Date of Discovery
Vèvè came into being around the same time as voodoo was established in Haiti sometime during the 18th century, however, the predecessors to these symbols existed long before voodoo evolved in the Americas.
Vèvè is also known as veve, and vevè.
Vèvès are traditionally complex line-art style symbols (when pictured), but when used in a ritual they are drawn in sands or other powders.
The tradition of creating vèvè has quite a long tradition that originates from the ancient kingdom of Dahomey–a region that is now southern Benin. Using palm oil, the practitioner would draw specific geometric figures, including frequent use of rectangles and squares, upon the ground. The ritual drawing of vèvè can also be attested as a typical practice in Central Africa and within the Taino and Arawak peoples of Haiti, all of which converged within the African slave population that was forcibly brought to Haiti.
Mythology and Lore
In Haitian Vodou, the vèvè are symbols that represent the loa, or lwa. They are ritually drawn upon the floor with some type of powder, typically cornmeal, wheat flour, bark, red brick powder, or gunpowder. In Haitian Vodou specifically, cornmeal and wood-ash mixtures are generally preferred. The substance used to draw the vèvè depends upon the loa being called or honored, as well as the ritual which is being performed. Alternatively, vèvès can also be drawn, printed, or painted and used in artwork, jewelry, banners, or other wall-hangings.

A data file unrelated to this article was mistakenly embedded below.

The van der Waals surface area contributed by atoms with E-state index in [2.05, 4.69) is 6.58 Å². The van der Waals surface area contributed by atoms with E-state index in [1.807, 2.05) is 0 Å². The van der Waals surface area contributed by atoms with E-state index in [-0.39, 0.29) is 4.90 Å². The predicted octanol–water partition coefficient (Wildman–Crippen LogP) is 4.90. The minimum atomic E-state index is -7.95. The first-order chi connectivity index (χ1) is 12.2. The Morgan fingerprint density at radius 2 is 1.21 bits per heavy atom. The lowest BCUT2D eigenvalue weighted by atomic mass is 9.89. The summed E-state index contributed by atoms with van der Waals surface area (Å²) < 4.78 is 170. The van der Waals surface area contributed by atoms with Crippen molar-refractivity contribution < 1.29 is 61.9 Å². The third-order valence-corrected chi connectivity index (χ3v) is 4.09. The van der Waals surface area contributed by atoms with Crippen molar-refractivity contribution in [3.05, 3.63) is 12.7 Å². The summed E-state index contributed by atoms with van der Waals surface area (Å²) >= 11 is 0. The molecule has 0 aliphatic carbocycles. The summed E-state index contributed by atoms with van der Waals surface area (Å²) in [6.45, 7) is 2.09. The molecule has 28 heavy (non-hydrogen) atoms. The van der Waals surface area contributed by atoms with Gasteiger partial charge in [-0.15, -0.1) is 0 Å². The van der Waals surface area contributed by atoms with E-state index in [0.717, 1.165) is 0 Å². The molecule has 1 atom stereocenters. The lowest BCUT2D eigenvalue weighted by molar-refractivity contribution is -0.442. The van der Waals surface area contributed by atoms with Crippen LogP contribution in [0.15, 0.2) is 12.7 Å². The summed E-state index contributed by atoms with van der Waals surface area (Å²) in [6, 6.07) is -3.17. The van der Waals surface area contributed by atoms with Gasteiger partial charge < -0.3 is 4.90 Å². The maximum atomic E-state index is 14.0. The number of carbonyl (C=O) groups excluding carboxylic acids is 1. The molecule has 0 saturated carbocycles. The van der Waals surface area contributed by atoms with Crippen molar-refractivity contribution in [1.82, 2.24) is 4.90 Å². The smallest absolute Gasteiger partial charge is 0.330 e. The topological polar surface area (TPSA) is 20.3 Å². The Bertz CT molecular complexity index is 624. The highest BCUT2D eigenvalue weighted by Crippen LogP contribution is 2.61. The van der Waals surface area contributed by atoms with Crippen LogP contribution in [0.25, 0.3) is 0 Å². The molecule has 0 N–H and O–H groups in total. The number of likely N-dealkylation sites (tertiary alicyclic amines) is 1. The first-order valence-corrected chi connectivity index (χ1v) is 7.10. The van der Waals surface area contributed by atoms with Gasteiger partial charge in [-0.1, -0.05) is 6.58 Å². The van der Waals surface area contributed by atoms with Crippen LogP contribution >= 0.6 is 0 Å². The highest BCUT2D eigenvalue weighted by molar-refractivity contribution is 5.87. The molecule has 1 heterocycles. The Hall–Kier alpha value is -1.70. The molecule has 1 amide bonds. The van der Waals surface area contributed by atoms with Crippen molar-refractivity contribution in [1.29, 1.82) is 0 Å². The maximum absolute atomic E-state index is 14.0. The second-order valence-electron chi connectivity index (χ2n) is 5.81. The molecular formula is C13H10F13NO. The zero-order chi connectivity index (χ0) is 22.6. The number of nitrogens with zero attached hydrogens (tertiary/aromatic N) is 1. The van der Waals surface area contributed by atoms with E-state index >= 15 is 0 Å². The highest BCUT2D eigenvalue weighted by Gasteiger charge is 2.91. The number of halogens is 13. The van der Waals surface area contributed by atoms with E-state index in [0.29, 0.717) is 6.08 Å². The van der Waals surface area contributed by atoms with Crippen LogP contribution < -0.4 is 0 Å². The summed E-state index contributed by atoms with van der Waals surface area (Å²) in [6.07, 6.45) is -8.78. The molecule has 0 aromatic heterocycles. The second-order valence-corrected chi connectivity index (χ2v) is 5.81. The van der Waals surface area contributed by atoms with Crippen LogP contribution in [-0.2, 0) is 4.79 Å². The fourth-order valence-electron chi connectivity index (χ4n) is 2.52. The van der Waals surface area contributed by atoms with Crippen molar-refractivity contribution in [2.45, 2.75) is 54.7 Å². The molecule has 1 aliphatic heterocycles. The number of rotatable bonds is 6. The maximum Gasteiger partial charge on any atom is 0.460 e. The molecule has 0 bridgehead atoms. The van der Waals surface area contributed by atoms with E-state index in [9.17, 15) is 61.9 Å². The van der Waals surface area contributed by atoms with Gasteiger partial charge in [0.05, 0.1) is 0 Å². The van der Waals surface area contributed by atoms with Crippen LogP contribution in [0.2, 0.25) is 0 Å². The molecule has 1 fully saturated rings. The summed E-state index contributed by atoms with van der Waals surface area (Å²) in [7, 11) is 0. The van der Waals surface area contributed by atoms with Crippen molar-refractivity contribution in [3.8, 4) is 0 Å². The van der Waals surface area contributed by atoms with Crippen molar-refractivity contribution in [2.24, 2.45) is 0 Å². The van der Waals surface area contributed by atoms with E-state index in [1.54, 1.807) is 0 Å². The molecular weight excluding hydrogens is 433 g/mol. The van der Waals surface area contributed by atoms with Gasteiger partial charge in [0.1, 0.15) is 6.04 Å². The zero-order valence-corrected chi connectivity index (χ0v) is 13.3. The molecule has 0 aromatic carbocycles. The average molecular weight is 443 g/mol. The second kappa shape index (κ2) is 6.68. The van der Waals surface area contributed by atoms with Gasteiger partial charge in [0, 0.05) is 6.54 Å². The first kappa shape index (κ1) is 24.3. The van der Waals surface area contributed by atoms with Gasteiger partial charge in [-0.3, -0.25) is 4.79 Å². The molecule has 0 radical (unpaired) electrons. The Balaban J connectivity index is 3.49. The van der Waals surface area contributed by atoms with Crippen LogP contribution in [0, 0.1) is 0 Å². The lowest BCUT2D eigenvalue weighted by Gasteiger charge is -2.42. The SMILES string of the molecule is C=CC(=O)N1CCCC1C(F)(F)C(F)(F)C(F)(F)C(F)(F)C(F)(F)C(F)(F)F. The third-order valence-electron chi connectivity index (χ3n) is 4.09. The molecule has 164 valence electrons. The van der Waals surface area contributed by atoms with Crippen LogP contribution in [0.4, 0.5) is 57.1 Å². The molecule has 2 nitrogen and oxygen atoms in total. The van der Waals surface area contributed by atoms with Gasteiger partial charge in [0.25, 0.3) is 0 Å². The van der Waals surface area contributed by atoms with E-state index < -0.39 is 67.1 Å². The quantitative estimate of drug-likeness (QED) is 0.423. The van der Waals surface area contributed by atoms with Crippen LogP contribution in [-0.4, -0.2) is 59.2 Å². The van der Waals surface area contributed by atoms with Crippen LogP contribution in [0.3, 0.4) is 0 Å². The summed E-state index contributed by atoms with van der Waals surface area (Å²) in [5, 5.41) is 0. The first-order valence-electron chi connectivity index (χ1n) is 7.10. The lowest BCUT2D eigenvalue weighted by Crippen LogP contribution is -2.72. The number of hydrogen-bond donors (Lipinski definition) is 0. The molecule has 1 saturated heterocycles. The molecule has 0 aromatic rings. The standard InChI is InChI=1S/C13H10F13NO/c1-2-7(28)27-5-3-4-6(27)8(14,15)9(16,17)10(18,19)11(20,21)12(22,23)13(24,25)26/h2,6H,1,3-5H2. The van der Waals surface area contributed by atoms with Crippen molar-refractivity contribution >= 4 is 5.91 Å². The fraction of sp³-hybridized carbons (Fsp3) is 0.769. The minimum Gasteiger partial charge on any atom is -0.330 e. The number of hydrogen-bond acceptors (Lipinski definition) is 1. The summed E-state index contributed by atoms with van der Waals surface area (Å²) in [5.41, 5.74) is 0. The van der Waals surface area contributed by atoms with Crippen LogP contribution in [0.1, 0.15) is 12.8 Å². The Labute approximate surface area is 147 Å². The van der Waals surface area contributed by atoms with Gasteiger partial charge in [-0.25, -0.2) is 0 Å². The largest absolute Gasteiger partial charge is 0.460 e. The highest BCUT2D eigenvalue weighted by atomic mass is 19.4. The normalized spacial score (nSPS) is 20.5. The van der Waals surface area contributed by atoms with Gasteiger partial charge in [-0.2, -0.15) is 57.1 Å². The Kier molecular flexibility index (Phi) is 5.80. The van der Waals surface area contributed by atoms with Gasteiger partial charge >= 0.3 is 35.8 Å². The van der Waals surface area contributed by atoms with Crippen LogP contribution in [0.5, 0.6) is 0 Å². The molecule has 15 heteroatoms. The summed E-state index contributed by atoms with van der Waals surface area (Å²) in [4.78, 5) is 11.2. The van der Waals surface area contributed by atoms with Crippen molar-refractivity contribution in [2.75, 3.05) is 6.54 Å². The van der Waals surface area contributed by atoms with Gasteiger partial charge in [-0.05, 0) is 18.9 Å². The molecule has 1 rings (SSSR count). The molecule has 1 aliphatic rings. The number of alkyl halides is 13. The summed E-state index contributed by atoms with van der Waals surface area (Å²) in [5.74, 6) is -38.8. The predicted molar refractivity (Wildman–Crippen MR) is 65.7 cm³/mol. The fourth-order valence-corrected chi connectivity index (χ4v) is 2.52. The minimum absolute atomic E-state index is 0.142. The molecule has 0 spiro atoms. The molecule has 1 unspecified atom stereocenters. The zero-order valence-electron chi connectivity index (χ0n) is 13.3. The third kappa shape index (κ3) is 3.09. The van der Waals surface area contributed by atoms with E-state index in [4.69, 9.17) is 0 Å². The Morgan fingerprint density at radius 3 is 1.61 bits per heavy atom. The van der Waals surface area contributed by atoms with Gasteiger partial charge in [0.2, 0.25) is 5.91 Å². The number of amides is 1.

Whether simple or elaborate, these ritualistic symbols are still drawn upon the floor of the temple or ritual grounds. Instead of palm oil, they are drawn with cornmeal or ashes with a great deal of precision by an Oungan or Manbo.
These symbols are an integral part of Voodoo rituals, within the concept of their use they are used to bring the loa to the earthly plane to assist the practitioner in their ritual goal. Each of these loa has its own symbol to represent them in order to establish a personal connection to the spirit in question.
Modern Pop-Culture References
Books & Literature
- The Serpent and the Rainbow (1988)
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